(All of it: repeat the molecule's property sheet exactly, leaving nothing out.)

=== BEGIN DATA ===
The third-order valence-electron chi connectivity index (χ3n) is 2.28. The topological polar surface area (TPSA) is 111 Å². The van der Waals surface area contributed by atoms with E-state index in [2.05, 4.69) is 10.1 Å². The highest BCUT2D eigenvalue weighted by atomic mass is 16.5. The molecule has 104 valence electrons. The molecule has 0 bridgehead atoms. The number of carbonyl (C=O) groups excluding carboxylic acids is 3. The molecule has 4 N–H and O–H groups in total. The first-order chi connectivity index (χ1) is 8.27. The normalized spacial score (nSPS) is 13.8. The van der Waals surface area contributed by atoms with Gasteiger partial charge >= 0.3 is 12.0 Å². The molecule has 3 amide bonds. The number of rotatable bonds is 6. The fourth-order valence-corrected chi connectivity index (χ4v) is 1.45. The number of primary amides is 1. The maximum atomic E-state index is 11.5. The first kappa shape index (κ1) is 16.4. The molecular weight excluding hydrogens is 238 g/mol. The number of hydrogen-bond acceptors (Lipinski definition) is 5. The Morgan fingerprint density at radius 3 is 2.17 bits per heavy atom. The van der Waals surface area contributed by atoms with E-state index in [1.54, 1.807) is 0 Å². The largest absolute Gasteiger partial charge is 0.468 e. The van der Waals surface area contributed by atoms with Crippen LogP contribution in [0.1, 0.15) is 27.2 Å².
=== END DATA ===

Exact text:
The third-order valence-electron chi connectivity index (χ3n) is 2.28. The topological polar surface area (TPSA) is 111 Å². The van der Waals surface area contributed by atoms with E-state index in [2.05, 4.69) is 10.1 Å². The highest BCUT2D eigenvalue weighted by atomic mass is 16.5. The molecule has 104 valence electrons. The molecule has 0 bridgehead atoms. The number of carbonyl (C=O) groups excluding carboxylic acids is 3. The molecule has 4 N–H and O–H groups in total. The first-order chi connectivity index (χ1) is 8.27. The normalized spacial score (nSPS) is 13.8. The van der Waals surface area contributed by atoms with Gasteiger partial charge >= 0.3 is 12.0 Å². The molecule has 3 amide bonds. The number of rotatable bonds is 6. The fourth-order valence-corrected chi connectivity index (χ4v) is 1.45. The number of primary amides is 1. The maximum atomic E-state index is 11.5. The first kappa shape index (κ1) is 16.4. The molecular weight excluding hydrogens is 238 g/mol. The number of hydrogen-bond acceptors (Lipinski definition) is 5. The Morgan fingerprint density at radius 3 is 2.17 bits per heavy atom. The van der Waals surface area contributed by atoms with E-state index in [1.54, 1.807) is 0 Å². The largest absolute Gasteiger partial charge is 0.468 e. The van der Waals surface area contributed by atoms with Crippen LogP contribution in [0.1, 0.15) is 27.2 Å².